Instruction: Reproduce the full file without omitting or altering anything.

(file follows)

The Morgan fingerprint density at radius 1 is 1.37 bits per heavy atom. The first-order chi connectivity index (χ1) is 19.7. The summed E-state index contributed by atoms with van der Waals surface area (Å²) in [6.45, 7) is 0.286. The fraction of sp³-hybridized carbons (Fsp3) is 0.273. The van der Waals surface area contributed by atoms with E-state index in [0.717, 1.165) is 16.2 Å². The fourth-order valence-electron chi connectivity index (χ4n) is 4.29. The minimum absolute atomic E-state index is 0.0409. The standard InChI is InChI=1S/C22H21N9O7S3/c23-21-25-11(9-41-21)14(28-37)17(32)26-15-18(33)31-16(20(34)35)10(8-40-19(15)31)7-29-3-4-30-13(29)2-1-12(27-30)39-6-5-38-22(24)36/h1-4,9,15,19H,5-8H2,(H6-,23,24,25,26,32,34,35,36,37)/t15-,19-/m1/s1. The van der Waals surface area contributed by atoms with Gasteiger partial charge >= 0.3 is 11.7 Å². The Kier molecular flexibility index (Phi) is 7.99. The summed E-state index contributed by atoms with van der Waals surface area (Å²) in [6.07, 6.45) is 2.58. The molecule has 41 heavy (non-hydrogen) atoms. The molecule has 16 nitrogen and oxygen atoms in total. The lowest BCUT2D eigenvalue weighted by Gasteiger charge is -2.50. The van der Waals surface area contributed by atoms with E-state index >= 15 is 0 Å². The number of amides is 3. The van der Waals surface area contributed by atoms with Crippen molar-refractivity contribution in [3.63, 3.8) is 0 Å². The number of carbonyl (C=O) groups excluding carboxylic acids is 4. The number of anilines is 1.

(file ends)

The Morgan fingerprint density at radius 1 is 1.37 bits per heavy atom. The first-order chi connectivity index (χ1) is 19.7. The summed E-state index contributed by atoms with van der Waals surface area (Å²) in [6.45, 7) is 0.286. The fraction of sp³-hybridized carbons (Fsp3) is 0.273. The van der Waals surface area contributed by atoms with E-state index in [0.717, 1.165) is 16.2 Å². The fourth-order valence-electron chi connectivity index (χ4n) is 4.29. The minimum absolute atomic E-state index is 0.0409. The standard InChI is InChI=1S/C22H21N9O7S3/c23-21-25-11(9-41-21)14(28-37)17(32)26-15-18(33)31-16(20(34)35)10(8-40-19(15)31)7-29-3-4-30-13(29)2-1-12(27-30)39-6-5-38-22(24)36/h1-4,9,15,19H,5-8H2,(H6-,23,24,25,26,32,34,35,36,37)/t15-,19-/m1/s1. The van der Waals surface area contributed by atoms with Gasteiger partial charge >= 0.3 is 11.7 Å². The Kier molecular flexibility index (Phi) is 7.99. The summed E-state index contributed by atoms with van der Waals surface area (Å²) in [6.07, 6.45) is 2.58. The molecule has 41 heavy (non-hydrogen) atoms. The molecule has 16 nitrogen and oxygen atoms in total. The lowest BCUT2D eigenvalue weighted by Gasteiger charge is -2.50. The van der Waals surface area contributed by atoms with E-state index >= 15 is 0 Å². The number of amides is 3. The van der Waals surface area contributed by atoms with Crippen molar-refractivity contribution in [3.63, 3.8) is 0 Å². The number of carbonyl (C=O) groups excluding carboxylic acids is 4. The number of anilines is 1.